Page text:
What happens if I've already jumped in?
This post began as a comment by Mitchell Swann of MDCSystems. "A question that continues to rumble thru my head is how does the owner's 'actions' related to operations and maintenance factor in to the potential for disputes and damages?".
This brings to mind two issues. While participating in a seminar a few months back the esteemed counsel sitting on the panel surmised that all litigation related to sustainable design and construction would be prosecuted using the same basic claims that exist today: delays ("That LEED certification didn't come through before my incentive options ran out!"), errors & ommissions ("You didn't get me my plaque"), negligence ("How high was that standard of care bar in 2002?"), etc. It seems to me that most of the time these issues will sort themselves out fairly and in much the same fashion as any other claim against an architect or designer. If the architect makes a reasonable effort to earn LEED certification making reasonable assumptions about how to proceed, and avoided making any boneheaded statements about their abilities in the field of sustainable design (I forgot to include misrepresentation in the list of claims above), then the law should smile favorably upon them even if something goes awry.
What interests me is what Mitchell raises above: What is really happening when you have a semi-official document that says you give a client a building whose design outperforms an ASHRAE 90.1 baseline by 25%. Does the client have any right to claim damages if the building underperforms in real life? The ASHRAE standard is not designed to cover all loads. Does the client forfeit any claims if he does not operate the building within the parameters of the design assumptions?
What can we do today to mitigate the issue? Not make any claims? This will be unavoidable problem whenever a school or municipality sets an energy benchmark for a project - see North Carolina's here requiring you to beat ASHRAE by 30% here. Are you just not going to take any of those kinds of projects? Good luck lasting five years...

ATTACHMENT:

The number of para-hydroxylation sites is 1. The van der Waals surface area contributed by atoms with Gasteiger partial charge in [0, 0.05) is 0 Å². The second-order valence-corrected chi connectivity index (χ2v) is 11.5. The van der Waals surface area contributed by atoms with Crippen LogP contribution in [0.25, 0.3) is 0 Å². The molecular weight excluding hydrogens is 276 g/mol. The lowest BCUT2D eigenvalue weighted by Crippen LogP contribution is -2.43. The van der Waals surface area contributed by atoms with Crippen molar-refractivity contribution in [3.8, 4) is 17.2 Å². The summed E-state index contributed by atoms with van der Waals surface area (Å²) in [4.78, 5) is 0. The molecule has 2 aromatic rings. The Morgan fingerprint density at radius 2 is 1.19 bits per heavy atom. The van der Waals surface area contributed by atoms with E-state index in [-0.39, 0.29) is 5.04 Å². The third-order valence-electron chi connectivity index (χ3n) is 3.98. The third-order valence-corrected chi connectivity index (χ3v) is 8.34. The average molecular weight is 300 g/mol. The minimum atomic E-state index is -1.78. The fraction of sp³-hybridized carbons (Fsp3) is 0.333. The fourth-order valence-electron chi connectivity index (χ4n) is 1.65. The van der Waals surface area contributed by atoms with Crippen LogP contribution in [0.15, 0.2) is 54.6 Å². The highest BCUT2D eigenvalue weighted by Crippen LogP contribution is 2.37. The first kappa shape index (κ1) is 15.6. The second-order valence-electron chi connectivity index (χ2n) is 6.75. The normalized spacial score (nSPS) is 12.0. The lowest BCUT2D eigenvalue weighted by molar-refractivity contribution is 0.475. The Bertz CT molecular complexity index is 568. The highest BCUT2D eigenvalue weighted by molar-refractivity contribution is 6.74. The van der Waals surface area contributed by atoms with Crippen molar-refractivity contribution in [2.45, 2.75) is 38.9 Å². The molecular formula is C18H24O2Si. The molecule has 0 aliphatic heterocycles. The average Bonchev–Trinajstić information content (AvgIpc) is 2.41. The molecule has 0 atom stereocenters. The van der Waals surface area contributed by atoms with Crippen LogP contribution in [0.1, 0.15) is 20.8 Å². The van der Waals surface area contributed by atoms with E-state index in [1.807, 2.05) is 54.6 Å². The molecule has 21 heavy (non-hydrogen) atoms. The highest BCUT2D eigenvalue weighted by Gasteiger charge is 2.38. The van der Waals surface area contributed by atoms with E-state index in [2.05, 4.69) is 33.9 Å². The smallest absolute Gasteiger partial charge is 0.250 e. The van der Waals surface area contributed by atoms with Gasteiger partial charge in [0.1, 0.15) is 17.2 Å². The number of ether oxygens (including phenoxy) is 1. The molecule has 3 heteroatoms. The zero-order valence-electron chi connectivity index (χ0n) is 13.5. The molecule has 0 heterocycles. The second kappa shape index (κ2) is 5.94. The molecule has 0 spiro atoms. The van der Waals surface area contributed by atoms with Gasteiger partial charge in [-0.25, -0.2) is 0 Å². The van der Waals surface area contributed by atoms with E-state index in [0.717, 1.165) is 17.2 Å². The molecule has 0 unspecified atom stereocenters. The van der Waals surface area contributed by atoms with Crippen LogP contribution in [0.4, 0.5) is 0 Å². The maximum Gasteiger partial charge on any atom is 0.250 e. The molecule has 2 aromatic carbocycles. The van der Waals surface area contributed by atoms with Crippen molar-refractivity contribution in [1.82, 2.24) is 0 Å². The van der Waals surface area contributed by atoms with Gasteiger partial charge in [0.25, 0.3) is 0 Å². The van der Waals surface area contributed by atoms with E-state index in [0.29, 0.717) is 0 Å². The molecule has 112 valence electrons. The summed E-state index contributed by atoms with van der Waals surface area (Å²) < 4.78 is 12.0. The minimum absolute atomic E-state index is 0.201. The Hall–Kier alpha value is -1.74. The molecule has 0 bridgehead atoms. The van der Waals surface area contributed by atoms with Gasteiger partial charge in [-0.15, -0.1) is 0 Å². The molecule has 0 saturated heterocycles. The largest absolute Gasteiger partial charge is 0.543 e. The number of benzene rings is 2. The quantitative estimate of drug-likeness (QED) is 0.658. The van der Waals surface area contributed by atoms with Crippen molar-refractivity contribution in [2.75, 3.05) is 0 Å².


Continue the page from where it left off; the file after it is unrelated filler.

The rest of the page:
It wouldn't be a fun conversation, but you could ask for a clause exempting you from any damages arising from the owner's operation of the building straying from set design assumptions. Perhaps a global warming clause is in order as well? That's bound to affect your cooling loads!
With an emerging (and proper) emphasis on tracking and more importantly reporting building performance, the real estate market will soon begin to value relative utility performance into leasing and development cost models. How this issue of designer's assumptions vs. owner operations is resolved will have real economic consequences. It is a looming problem that is not easily resolved, but a delay before it matters may be the one silver lining in having a market that undervalues the benefits energy efficiency. Being a blogger, I'm in the fortunate position to simply raise the question and ask the masses to decide on an answer... Please share your thoughts by leaving a comment!
Fun with Disclaimers
Guess what? I'm not a lawyer, and none of anything I've ever said or written or will write about should be construed by you, or your family, or your small to medium sized pets to be legal advice. Your large size pets may construe as they may, but that does not make it any more accurate.